Kawase Naomi, the Japanese auteur who won the Camera d’Or at the Cannes Film Festival in 1997 and has had films in competition on multiple other occasions, is paying a flying visit to the festival with “Official Film of the Tokyo 2020 Olympic Games Side A,” which screens on Wednesday evening.
A feature-length documentary, “Side A” is focused largely on the athletes. “Side B,” Kawase’s next project, casts a wider net and captures what Kawase calls a turning point for Japanese society.
Did the film choose you? Or did you choose it?
The International Olympic Committee hired me to do it. I was elected or nominated by the IOC. They wanted somebody who had a global reach and was an auteur filmmaker of a certain caliber. Thierry Fremaux of the Cannes Film Festival was heavily involved in the decision making.
Why did you want to direct a sports documentary?
From a very young age, I was heavily involved in sports, I was a basketball player in my youth. I’ve always been heavily inspired by sport and the hope, the emotion and the strength that it provides. Whenever I watch a sports match I get very emotional, because I know all the things that are happening behind the performance. That below-the-surface humanity is something I wanted to explore and capture in my film.
The film covers other aspects such as the preparations and build up to the Olympics in Tokyo, the public resistance to it and also the beginnings of the COVID crisis. What’s behind this holistic point of view?
That’s precisely the reasons why there’s two films, each two hours long.
It was an insane time to be filming. It was during the midst of the global health crisis, and the pandemic and a lockdown and to be inviting 20,000 people and athletes from 200 countries.
That was an enormous task for the Japanese Olympic Committee. There were so many questions. And nobody really had the answers. The conundrums, the conflicts and the challenges the JOC had to face was something I wanted to explore. That’s particularly the focus in the second film, “Side B.” The problems of getting to the Olympic opening ceremony.
“Side A” is more about the athletic side. It’s not necessarily a story about winning and losing gold medals, and is more of a story about the athletes and the journeys they embarked on in order to even get onto the Olympic stage.
More specifically, our focus was women athletes. Women who, in the years leading up to the Olympics, might have given birth, their duality of being elite athletes while also taking care of family members and being a mother.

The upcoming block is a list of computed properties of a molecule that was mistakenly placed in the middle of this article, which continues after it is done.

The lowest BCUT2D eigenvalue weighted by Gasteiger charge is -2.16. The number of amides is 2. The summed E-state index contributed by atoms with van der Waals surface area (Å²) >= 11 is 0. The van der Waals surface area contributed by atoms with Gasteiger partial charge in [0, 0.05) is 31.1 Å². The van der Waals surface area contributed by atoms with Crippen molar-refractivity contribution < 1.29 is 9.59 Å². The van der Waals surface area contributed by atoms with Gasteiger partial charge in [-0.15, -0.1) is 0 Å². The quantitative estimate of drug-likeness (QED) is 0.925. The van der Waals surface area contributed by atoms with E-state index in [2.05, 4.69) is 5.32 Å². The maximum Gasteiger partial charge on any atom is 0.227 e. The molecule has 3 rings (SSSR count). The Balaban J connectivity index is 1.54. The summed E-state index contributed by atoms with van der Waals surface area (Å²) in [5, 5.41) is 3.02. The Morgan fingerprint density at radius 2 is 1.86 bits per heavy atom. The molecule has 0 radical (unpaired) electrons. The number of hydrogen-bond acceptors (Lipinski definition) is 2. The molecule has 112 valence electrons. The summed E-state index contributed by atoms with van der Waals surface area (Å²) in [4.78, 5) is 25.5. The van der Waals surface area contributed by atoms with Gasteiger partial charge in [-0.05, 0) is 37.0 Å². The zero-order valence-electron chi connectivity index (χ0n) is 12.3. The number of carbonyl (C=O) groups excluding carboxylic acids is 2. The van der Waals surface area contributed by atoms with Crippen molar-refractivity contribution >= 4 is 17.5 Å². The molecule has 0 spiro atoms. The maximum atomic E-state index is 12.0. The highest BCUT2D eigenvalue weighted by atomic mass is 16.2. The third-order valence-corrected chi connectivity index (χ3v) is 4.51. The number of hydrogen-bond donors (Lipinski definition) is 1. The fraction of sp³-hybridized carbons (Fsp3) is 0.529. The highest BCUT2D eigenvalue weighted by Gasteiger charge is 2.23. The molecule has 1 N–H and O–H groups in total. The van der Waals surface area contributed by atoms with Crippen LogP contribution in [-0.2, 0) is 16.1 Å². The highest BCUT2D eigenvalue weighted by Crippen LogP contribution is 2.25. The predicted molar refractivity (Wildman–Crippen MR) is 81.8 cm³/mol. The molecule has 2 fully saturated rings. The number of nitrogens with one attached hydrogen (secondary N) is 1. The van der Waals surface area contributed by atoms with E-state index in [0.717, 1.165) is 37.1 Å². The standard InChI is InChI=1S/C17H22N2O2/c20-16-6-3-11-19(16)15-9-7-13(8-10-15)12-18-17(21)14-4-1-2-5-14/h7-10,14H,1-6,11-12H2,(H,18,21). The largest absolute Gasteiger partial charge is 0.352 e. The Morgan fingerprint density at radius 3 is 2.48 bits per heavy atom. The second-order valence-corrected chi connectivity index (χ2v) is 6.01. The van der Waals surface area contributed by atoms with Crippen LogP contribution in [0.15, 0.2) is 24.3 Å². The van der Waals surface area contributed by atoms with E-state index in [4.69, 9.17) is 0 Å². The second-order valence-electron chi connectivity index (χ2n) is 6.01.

Was that a deliberate recalibration of the traditional male-dominated view of sports?
Yes, there is a predominant focus on these women, but the film is more nuanced. It is not specifically about gender and is more just about the humanity that exists underneath athletics.
And it is an important record of its time. One of the things I wanted to document was the journey of Japanese women in present day Japanese society. Their overcoming challenges and the expectations of being a woman in Japan.
A huge turning point was the decision by the JOC to make more than half of the committee members Japanese women. [Mori Yoshihiro, president of the Tokyo 2020 Olympics, was also replaced after making outrageously sexist remarks about women athletes.]
I was recently having a conversation with [French filmmaking legend] Claude Lelouch, the filmmaker for the 1972 Munich Olympic Games [and also for the 1968 Grenoble Winter Olympics]. We agreed that even during times of great negativity and great strife emerges something beautiful, something positive.
These Olympics were a very trying time for Japanese society. They happened at a moment when a lot of things that had been below the surface of Japanese society emerged and surfaced. It may have been a turning point in Japanese society. And that’s what we wanted to document precisely.
The Japanese public was strongly against the games at one point, but by the time they were under way opinion had shifted. What was the turning point?
There was never just one turning point. It was a collectivity of things. I wanted to bring the focus back on the everyday hustle, challenges and the strife, especially of the committee members, issues of feminism. Also, of the government officials who took upon themselves this responsibility having committed Japan to holding these Games.
There’s something incredibly Japanese about this idea of responsibility and commitment. Maybe it cannot be fully understand beyond Japan. The notion of what you’ve decided, you have to see through.
And once the Olympics happened, of course, people were impressed with the athletic performances. I think that another turning point was the way that the Japanese public became emotional towards the athletic performances.
As a filmmaker who has made many films about home, family and so called “women’s subjects,” what do you make of the current #MeToo movement that appears to be emerging within the Japanese Film industry?
The pendulum is swinging in the Japanese film industry. The debate is becoming very emotional. But oftentimes, this current climate is very black and white, very women versus men, very polarized.
Of course, there’s a lot of things that need to be revised, to be changed within the Japanese film industry. There is a necessity for women to be in leadership positions and board members. At film festivals and production companies, as well. There needs to be a sense of diversity.
And just because you’re a woman, you’re expected to think a certain way and because you’re a man, you’re not supposed to be this or that. This polarization of thought is problematic. I wish that we could return to being human beings and talk to one another.
The two films were commissioned by the International Olympic Committee, the Tokyo Olympic Committee and the Kinoshita Group.